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The government recently announced the PEMULIH package on June 28. As part of this RM150 billion aid package, there will be another six-month moratorium on bank loans.

This is the second moratorium to be implemented since the start of the pandemic, with the first being announced on July 29, 2020 and coming into effect in September of that year.

Unlike in 2020, the July 2021 moratorium is not automatic – you have to apply for it from July 7 onwards. All individual borrowers and microenterprises can apply for the moratorium, which will be granted without any conditions or documentation required. Small and medium-sized enterprises that have been adversely affected by the pandemic can apply too, with only self-declaration required.

Opting for the moratorium won’t affect your Central Credit Reference Information System (CCRIS) report.

While it appears straightforward enough, how does the loan moratorium and repayment assistance actually affect you?

Deferred loan/financing payments

The major point for most people would be the moratorium on repayment or payment of financing for six months. It is basically saying that you do not need to meet your monthly loan payments for that amount of time, and will not be penalised for it.

The important things to note about this initiative are:

  • While approval is automatic, you will not be automatically enrolled for the moratorium. You must contact your bank to apply for it.
  • There will be no compounded interest or penalty charges for those who take up the moratorium.
  • However, you will still accrue interest normally during those six months.
  • It does not apply to credit card debt.
  • The moratorium is applicable to loans/financing approved before July 1.
  • It does not apply to loans/financing that are more than 90 days on the date that you request for the moratorium.

Effects of delayed payments

What happens during those months where you don’t have to pay for your loan? Well, for one, it helps with your monthly budget. Particularly those who have been forced to go on unpaid leave and may be struggling to make ends meet.

In this case, the measures are welcome for those who are juggling housing, car, or personal loans. This is provided that they haven’t been missing any payments over the last three months.

However, as noted by BNM, interest still accrues during this moratorium period. So, while you may not have to pay anything now, you will end up paying more in the long run as all accrued interest during those six months will still be added to the total amount that you owe.

Example

You have a loan with an interest rate of 12% per annum, you would roughly be accruing interest at a rate of 1% per month. So if you took a personal loan for RM10,000, the total amount that you need to repay would increase at a rate of RM100 per month.

If you were paying RM500 per month to cover the loan, RM100 of it would go to paying off the interest. However, during this moratorium period you would not be paying anything, but the amount that you need to repay would still be increasing.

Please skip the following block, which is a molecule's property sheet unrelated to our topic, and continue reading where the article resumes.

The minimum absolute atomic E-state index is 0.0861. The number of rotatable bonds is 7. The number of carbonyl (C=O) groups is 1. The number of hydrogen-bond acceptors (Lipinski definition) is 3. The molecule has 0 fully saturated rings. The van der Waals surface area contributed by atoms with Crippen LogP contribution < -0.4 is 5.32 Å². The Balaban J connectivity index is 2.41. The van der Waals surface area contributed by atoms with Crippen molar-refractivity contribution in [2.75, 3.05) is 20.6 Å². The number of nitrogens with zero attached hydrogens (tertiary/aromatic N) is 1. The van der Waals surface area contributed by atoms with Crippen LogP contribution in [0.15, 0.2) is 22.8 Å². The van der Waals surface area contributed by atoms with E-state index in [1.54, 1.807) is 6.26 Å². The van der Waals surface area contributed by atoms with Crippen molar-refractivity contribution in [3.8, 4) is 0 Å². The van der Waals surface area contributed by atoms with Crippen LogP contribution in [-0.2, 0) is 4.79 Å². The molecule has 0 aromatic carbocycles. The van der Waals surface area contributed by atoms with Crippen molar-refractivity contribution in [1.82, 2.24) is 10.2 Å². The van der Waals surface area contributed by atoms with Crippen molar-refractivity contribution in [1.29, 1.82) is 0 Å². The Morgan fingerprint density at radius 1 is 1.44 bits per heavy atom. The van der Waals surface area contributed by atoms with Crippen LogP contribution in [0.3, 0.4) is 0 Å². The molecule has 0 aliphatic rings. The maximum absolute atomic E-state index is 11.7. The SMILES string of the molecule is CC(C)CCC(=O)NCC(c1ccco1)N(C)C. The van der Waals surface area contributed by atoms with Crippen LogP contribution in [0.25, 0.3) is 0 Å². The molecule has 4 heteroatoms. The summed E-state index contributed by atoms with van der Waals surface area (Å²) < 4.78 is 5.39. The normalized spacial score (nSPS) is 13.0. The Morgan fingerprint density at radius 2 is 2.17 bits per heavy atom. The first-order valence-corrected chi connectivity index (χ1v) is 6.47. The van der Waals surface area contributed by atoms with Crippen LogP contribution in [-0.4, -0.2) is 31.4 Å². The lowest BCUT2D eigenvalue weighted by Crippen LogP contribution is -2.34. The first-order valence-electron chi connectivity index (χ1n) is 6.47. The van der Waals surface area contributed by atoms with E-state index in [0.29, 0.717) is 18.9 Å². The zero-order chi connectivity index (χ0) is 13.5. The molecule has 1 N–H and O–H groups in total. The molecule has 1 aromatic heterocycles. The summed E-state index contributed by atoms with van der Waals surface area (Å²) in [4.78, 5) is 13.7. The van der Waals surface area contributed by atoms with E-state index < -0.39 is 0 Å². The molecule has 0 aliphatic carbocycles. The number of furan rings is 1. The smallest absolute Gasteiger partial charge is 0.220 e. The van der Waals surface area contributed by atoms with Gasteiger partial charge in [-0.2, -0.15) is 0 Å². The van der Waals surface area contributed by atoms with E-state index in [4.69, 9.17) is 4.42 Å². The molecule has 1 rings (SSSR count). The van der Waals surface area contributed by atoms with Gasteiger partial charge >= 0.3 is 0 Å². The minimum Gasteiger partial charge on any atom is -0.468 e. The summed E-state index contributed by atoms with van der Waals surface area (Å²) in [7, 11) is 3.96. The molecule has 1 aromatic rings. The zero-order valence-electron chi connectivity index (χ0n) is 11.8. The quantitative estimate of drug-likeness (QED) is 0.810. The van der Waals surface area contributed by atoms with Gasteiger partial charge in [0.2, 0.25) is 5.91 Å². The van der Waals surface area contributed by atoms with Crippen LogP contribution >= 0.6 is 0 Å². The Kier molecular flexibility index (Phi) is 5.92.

To be clear, under normal circumstances you would also be accruing interest during this time. The exception is that your monthly instalments would be used to pay down this interest. Now, without the instalments, the interest is simply being added to the total loan amount.

Banks have been directed to provide their customers with adequate information on how they are handling the interest rate situation, so it is best to pay attention to the news and remember to check with your bank’s website over the next few days. In most cases, it would be to either adjust your loan tenure or increase your monthly repayment after the moratorium ends.

It’s important to point out that this moratorium also means that your credit score will not be penalised for not making any payments during this time.

What about credit cards?

If you only read headlines, then you will know that this moratorium does not apply to credit cards.

However, BNM has directed all banks to offer customers the option to convert their credit card balances into a three-year term loan or financing with reduced interest/profit rates.

This is an indirect way of allowing credit card holders to delay paying off their balances at the end of each month by taking advantage of the moratorium on loan repayments. However, converting the balance into a term loan does not mean that these holders are free from accruing interest.

All it means is that the amount of interest will be subjected to the lower amount from being a term loan, instead of the more substantial credit card charges.

At the same time, it is also subject to the same accrual of interest that loans and financing have to deal with in the first place. If you are able to keep paying off your card balance then switching over may not help, but if you believe that you are going to face financial hardship during this extended movement control order, then it may be something to consider.

What about missed payments?

Those that have been missing their loan repayments for more than three months are not covered under this moratorium. This is because the measure is meant to alleviate the economic impact of the current movement control order that was implemented on June 1.

It may not give relief to those that have already been facing financial difficulties for a longer period of time. If you’ve been having problems, then it would be wiser to instead seek credit counselling from a body like AKPK.

For more information about the moratorium and how to apply for it, visit the Bank Negara website.

This article was originally published on March 25, 2020 and has been updated with current information.




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